PMCID: PMC4338972  PMID: 25750716
Agricultural matrix; corridors; diversity; frugivores; indicator taxa
3.  Genetic Characterization of Goutanap Virus, a Novel Virus Related to Negeviruses, Cileviruses and Higreviruses 
Viruses  2014;6(11):4346-4357.
Pools of mosquitoes collected in Côte d’Ivoire and Mexico were tested for cytopathic effects on the mosquito cell line C6/36. Seven pools induced strong cytopathic effects after one to five days post infection and were further investigated by deep sequencing. The genomes of six virus isolates from Côte d’Ivoire showed pairwise nucleotide identities of ~99% among each other and of 56%–60% to Dezidougou virus and Wallerfield virus, two insect-specific viruses belonging to the proposed new taxon Negevirus. The novel virus was tentatively named Goutanap virus. The isolate derived from the Mexican mosquitoes showed 95% pairwise identity to Piura virus and was suggested to be a strain of Piura virus, named C6.7-MX-2008. Phylogenetic inferences based on a concatenated alignment of the methyltransferase, helicase, and RNA-dependent RNA polymerase domains showed that the new taxon Negevirus formed two monophyletic clades, named Nelorpivirus and Sandewavirus after the viruses grouping in these clades. Branch lengths separating these clades were equivalent to those of the related genera Cilevirus, Higrevirus and Blunervirus, as well as to those within the family Virgaviridae. Genetic distances and phylogenetic analyses suggest that Nelorpivirus and Sandewavirus might form taxonomic groups on genus level that may define alone or together with Cilevirus, Higrevirus and Blunervirus a viral family.
PMCID: PMC4246226  PMID: 25398046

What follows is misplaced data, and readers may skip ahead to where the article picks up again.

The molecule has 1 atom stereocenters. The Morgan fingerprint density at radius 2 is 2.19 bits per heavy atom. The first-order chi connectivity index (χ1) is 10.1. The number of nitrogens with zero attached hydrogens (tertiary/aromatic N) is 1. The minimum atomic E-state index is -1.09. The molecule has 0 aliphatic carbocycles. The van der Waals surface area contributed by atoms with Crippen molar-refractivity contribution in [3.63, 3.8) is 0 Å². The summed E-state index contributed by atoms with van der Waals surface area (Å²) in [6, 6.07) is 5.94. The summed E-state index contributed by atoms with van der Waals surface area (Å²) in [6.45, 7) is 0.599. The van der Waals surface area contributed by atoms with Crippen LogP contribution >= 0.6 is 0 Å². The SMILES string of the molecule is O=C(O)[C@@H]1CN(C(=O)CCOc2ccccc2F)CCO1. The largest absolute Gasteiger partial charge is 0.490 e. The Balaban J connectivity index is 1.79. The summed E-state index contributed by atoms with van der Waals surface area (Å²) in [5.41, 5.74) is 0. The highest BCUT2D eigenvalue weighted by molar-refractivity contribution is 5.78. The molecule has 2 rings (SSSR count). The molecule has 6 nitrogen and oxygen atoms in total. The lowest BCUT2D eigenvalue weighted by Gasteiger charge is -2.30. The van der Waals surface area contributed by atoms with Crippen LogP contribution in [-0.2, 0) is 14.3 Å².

negevirus; insect-specific viruses; mosquito; next generation sequencing; virus taxonomy
4.  Habitat degradation impacts black howler monkey (Alouatta pigra) gastrointestinal microbiomes 
The ISME Journal  2013;7(7):1344-1353.
The gastrointestinal (GI) microbiome contributes significantly to host nutrition and health. However, relationships involving GI microbes, their hosts and host macrohabitats remain to be established. Here, we define clear patterns of variation in the GI microbiomes of six groups of Mexican black howler monkeys (Alouatta pigra) occupying a gradation of habitats including a continuous evergreen rainforest, an evergreen rainforest fragment, a continuous semi-deciduous forest and captivity. High throughput microbial 16S ribosomal RNA gene sequencing indicated that diversity, richness and composition of howler GI microbiomes varied with host habitat in relation to diet. Howlers occupying suboptimal habitats consumed less diverse diets and correspondingly had less diverse gut microbiomes. Quantitative real-time PCR also revealed a reduction in the number of genes related to butyrate production and hydrogen metabolism in the microbiomes of howlers occupying suboptimal habitats, which may impact host health.
PMCID: PMC3695285  PMID: 23486247
Alouatta; gut microbiome; habitat; primate
5.  The Oxygenase CAO-1 of Neurospora crassa Is a Resveratrol Cleavage Enzyme 
Eukaryotic Cell  2013;12(9):1305-1314.